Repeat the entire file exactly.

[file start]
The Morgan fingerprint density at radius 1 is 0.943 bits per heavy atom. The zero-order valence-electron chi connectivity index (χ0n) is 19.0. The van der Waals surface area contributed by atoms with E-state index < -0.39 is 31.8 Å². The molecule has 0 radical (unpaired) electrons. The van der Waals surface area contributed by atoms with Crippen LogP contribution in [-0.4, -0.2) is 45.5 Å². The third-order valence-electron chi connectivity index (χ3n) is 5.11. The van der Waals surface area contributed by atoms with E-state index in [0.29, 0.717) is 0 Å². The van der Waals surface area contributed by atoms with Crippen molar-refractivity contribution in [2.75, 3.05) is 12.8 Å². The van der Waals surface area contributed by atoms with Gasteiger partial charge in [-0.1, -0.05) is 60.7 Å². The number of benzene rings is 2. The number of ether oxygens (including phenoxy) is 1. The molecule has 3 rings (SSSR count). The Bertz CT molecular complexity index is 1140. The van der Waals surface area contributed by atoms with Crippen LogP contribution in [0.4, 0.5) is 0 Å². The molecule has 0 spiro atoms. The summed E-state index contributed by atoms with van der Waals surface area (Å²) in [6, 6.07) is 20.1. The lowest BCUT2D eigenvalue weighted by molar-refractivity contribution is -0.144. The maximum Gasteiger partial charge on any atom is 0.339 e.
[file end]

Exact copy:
The Morgan fingerprint density at radius 1 is 0.943 bits per heavy atom. The zero-order valence-electron chi connectivity index (χ0n) is 19.0. The van der Waals surface area contributed by atoms with E-state index < -0.39 is 31.8 Å². The molecule has 0 radical (unpaired) electrons. The van der Waals surface area contributed by atoms with Crippen LogP contribution in [-0.4, -0.2) is 45.5 Å². The third-order valence-electron chi connectivity index (χ3n) is 5.11. The van der Waals surface area contributed by atoms with E-state index in [0.29, 0.717) is 0 Å². The van der Waals surface area contributed by atoms with Crippen molar-refractivity contribution in [2.75, 3.05) is 12.8 Å². The van der Waals surface area contributed by atoms with Gasteiger partial charge in [-0.1, -0.05) is 60.7 Å². The number of benzene rings is 2. The number of ether oxygens (including phenoxy) is 1. The molecule has 3 rings (SSSR count). The Bertz CT molecular complexity index is 1140. The van der Waals surface area contributed by atoms with Crippen LogP contribution in [0.4, 0.5) is 0 Å². The molecule has 0 spiro atoms. The summed E-state index contributed by atoms with van der Waals surface area (Å²) in [6, 6.07) is 20.1. The lowest BCUT2D eigenvalue weighted by molar-refractivity contribution is -0.144. The maximum Gasteiger partial charge on any atom is 0.339 e.